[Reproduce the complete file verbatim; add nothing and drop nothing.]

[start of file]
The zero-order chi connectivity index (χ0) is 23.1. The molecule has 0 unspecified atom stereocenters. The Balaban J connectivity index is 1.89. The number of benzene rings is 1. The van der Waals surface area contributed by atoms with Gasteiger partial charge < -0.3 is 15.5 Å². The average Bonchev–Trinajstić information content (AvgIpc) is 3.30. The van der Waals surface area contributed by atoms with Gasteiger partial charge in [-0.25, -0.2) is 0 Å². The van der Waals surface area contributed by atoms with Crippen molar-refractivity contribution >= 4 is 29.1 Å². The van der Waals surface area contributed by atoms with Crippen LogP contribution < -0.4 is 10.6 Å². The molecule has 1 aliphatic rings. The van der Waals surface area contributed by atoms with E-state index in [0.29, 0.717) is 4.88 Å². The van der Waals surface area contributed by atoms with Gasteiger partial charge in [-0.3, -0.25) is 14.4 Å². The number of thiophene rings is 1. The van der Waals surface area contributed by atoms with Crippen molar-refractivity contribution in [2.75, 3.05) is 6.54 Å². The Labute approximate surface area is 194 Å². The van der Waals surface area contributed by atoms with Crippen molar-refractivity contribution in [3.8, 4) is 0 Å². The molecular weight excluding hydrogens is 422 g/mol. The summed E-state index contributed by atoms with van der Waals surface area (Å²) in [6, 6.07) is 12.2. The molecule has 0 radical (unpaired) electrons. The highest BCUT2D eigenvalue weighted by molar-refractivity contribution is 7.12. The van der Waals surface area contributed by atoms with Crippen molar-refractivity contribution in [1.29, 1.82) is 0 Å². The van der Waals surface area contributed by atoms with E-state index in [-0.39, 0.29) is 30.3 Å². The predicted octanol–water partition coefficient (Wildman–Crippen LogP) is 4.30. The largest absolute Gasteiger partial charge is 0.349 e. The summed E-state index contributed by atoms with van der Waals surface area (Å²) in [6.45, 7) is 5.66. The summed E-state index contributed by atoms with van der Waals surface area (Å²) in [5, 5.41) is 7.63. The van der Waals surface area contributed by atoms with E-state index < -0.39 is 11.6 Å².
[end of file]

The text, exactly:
The zero-order chi connectivity index (χ0) is 23.1. The molecule has 0 unspecified atom stereocenters. The Balaban J connectivity index is 1.89. The number of benzene rings is 1. The van der Waals surface area contributed by atoms with Gasteiger partial charge < -0.3 is 15.5 Å². The average Bonchev–Trinajstić information content (AvgIpc) is 3.30. The van der Waals surface area contributed by atoms with Gasteiger partial charge in [-0.25, -0.2) is 0 Å². The van der Waals surface area contributed by atoms with Crippen molar-refractivity contribution >= 4 is 29.1 Å². The van der Waals surface area contributed by atoms with Crippen LogP contribution < -0.4 is 10.6 Å². The molecule has 1 aliphatic rings. The van der Waals surface area contributed by atoms with E-state index in [0.29, 0.717) is 4.88 Å². The van der Waals surface area contributed by atoms with Gasteiger partial charge in [-0.3, -0.25) is 14.4 Å². The number of thiophene rings is 1. The van der Waals surface area contributed by atoms with Crippen molar-refractivity contribution in [2.75, 3.05) is 6.54 Å². The Labute approximate surface area is 194 Å². The van der Waals surface area contributed by atoms with Crippen molar-refractivity contribution in [3.8, 4) is 0 Å². The molecular weight excluding hydrogens is 422 g/mol. The summed E-state index contributed by atoms with van der Waals surface area (Å²) in [6, 6.07) is 12.2. The molecule has 0 radical (unpaired) electrons. The highest BCUT2D eigenvalue weighted by molar-refractivity contribution is 7.12. The van der Waals surface area contributed by atoms with Crippen molar-refractivity contribution in [1.29, 1.82) is 0 Å². The van der Waals surface area contributed by atoms with E-state index in [-0.39, 0.29) is 30.3 Å². The predicted octanol–water partition coefficient (Wildman–Crippen LogP) is 4.30. The largest absolute Gasteiger partial charge is 0.349 e. The summed E-state index contributed by atoms with van der Waals surface area (Å²) in [6.45, 7) is 5.66. The summed E-state index contributed by atoms with van der Waals surface area (Å²) in [5, 5.41) is 7.63. The van der Waals surface area contributed by atoms with E-state index < -0.39 is 11.6 Å².